By Matt Coker
By R. Scott Moxley
By Charles Lam
By Nick Schou
By Gustavo Arellano
By Gustavo Arellano
By Steve Lowery
By R. Scott Moxley
This Tuesday, residents of Brea, Irvine, Orange, Tustin, Villa Park and Yorba Linda will vote for their new Third District Supervisor. The seat was vacated a couple of months ago when Todd Spitzer got elected to the state's 71st Assembly District. But before the county Registrar of Voters' office even set a date for a special election—mandated by the new Measure V, which passed in November and replaced the old system of allowing the governor to fill county supervisorial vacancies with direct elections—all the endorsements and big money started flowing to right-winger Bill Campbell, who was termed-out of the Assembly seat Spitzer's ass now fills.
I recently sat down to talk to current Irvine cop/former Tustin city councilman Jim Potts, one of Campbell's challengers, about why he'd get into a race most consider already over.OC Weekly: So why run at all? Jim Potts: I guess I'm just dumb and don't know any better. But when I saw Campbell's "Neighborhood News" flier, which came out a few days before his campaign office even opened and showed how everyone and his brother had already endorsed him, I knew somebody had to step up. Clearly, the club had already picked its new member. They've basically scared everyone off. Even my wife, who never really supported me during the times I got elected to the Tustin City Council, said I should run. Why should people vote for you?
I've been elected three times to the Tustin City Council. In fact, I'm the only candidate running who has sat on a city council. But I also understand management, since I've owned a wholesale importing company for 27 years. And I'm used to running my own investigations. I've been on the Irvine Police Department for 25 years. I'm a public-safety supervisor, but that's just Irvine PD talk for sergeant. I run the Specialized Investigations Bureau. I could find more crime on the county Board of Supervisors than in the entire city of Irvine.What do you feel was your best accomplishment on the Tustin City Council?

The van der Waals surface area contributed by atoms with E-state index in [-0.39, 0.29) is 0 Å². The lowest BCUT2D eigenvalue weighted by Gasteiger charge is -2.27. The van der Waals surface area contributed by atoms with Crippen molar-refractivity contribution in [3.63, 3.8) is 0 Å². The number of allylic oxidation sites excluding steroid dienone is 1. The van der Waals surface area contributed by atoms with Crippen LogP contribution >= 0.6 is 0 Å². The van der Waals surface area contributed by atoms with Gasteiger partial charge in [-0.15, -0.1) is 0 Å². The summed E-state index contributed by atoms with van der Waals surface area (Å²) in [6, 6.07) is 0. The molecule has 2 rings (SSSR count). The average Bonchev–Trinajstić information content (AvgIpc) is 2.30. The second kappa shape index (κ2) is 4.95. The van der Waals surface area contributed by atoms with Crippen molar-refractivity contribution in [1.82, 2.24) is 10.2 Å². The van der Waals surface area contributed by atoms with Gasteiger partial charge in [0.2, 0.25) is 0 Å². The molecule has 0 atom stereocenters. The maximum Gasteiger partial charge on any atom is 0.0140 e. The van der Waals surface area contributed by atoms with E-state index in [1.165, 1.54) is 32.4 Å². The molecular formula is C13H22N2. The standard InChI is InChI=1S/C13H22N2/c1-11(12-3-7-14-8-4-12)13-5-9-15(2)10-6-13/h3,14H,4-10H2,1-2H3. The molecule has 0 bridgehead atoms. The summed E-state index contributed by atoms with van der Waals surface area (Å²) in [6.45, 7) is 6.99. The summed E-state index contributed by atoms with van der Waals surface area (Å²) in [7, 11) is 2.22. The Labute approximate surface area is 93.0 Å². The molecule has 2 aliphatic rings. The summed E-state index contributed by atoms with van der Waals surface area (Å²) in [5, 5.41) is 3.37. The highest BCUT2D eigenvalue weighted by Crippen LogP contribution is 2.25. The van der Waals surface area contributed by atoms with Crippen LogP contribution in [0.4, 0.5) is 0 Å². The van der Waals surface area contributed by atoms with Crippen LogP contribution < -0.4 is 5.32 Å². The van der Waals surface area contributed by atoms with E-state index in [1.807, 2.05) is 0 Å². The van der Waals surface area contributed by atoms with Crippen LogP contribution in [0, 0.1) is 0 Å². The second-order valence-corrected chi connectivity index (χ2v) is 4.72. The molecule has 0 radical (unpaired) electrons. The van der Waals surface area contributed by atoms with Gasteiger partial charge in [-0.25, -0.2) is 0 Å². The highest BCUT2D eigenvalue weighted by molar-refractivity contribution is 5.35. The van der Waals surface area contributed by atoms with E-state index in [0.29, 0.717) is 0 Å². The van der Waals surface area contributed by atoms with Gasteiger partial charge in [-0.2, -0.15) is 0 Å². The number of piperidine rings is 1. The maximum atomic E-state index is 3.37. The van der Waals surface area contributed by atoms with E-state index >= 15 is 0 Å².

Bringing some degree of openness and reform to the city. I tried to shine a light on what really happens in the city. Once I looked at city payouts and found a $2,000 cell phone bill—it turned out it was some guy calling his girlfriend repeatedly because she didn't want to talk to him anymore. But the biggest example of that was probably my fighting our old evergreen trash contract. People said for years that you couldn't put the contract out to bid. But we did, finally. Residents are much happier today with trash pick-up, and the city recycles more.What do you think is the greatest problem facing the county?
A complete lack of forward thinking. Traffic to and from the Inland Empire is an increasing problem, and I believe the best solution is for a tri-level tunnel out to Lake Mathews. Water would run through the lowest level, which would also run turbines generating electricity powering the tunnel. Cars and trucks carried on conveyor belts would move through the second tunnel, and there would be a mag-lev train on the top level. You could even sell the dirt you took out of the tunnel to Long Beach, which wants fill for its harbor-expansion plans. You could build a hub at El Toro, making the Great Park the center of Southern California. The whole thing would cost about $3 billion. It's doable, but the county is ignoring it.Any other problems?
Mismanagement. The Planning Department can't account for $18 million, but what does the Board of Supervisors do? They give the department head a golden handshake and let him retire. I would have called for a grand jury investigation. It's not right that if you rob a liquor store for $20 and get caught, you'll get five years in prison, but if you lose millions, nothing happens. But then again, lots of things aren't right in the county. By law, the county needs to have a detox center. It doesn't. The county only has eight beds for mentally ill people who are brought in by the police for emergency evaluation. The law says the county has to have a safety net, but it isn't there.